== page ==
The Incelosphere, populated by Incels, is an online subculture of people who define themselves as unable to get a romantic or sexual partner despite desiring one (Involuntary Celibate). It is mainly male-dominated and has been connected with "Male Supremacy" and the Men's Rights Movement. Media coverage of the incelosphere tends to scapegoat the movement as a threat akin to terrorism, describing its influence on young males in infantilizing terms and using a few isolated examples of violent incels to characterize the entire movement. The effects of this anti-male bias throughout the media have doubtless been to increase resentment and thus the number of self-identifying incels.
Taylor Lorenz has stated (albeit in a highly tendentious article for the Washington Post) that in 2022, most members of the biggest incel forum support "pedophilia". From a cursory analysis of the slanted language used by Lorenz (and some of our users' reading of the forum) it appears that she is referring to hebephilia instead - i.e. the attraction to pubescents. Contrary to the Post's presentation, online incels who support the normalization of intergenerational relationships commonly draw the line at puberty (see incels.is graphic to right), using terms such as "agecuck" to describe men who repress their natural attraction to teens. "Pedocels" are a marginalized group within the incelosphere. Owing to their celibacy, incels also typically display an awareness of legal repercussions relating to unlawful sex with a minor.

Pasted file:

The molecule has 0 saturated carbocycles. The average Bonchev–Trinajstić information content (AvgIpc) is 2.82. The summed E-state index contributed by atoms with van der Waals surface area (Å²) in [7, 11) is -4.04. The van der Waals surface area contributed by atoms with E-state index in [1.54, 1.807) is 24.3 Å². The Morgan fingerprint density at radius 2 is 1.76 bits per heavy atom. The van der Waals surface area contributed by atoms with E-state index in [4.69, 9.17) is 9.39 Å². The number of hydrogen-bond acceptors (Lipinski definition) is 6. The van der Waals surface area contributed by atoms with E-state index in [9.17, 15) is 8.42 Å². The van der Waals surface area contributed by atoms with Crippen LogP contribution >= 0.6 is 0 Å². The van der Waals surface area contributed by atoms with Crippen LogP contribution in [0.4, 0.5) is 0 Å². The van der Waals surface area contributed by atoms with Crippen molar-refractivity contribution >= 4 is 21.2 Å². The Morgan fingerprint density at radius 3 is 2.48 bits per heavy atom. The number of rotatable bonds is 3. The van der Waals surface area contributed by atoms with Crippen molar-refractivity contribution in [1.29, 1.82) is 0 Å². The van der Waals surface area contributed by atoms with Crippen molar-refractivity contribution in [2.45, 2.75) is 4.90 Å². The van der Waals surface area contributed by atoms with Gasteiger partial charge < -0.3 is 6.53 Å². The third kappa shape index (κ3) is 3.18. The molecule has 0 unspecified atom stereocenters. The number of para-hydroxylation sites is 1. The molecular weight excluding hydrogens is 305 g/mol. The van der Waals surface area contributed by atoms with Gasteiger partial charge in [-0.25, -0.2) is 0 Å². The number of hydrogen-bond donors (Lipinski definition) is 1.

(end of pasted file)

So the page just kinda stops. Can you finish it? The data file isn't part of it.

While the incel movement is both amenable to socially libertarian positions on the Age of Consent and considerable in size (2.6M people per month at one of the more popular forums in 2022) MAPs tend to criticize it as inward facing and defeatist in its philosophy. Progressive and leftist MAPs typically criticize the incel movement for widely held attitudes towards women deemed incompatible with civil rights discourse.
- Incels Wiki FAQ
- Incels Wiki: Incelosphere
- Everything You Need to Know About Incels (YouTube)
- Wikipedia article
- A café for Incels?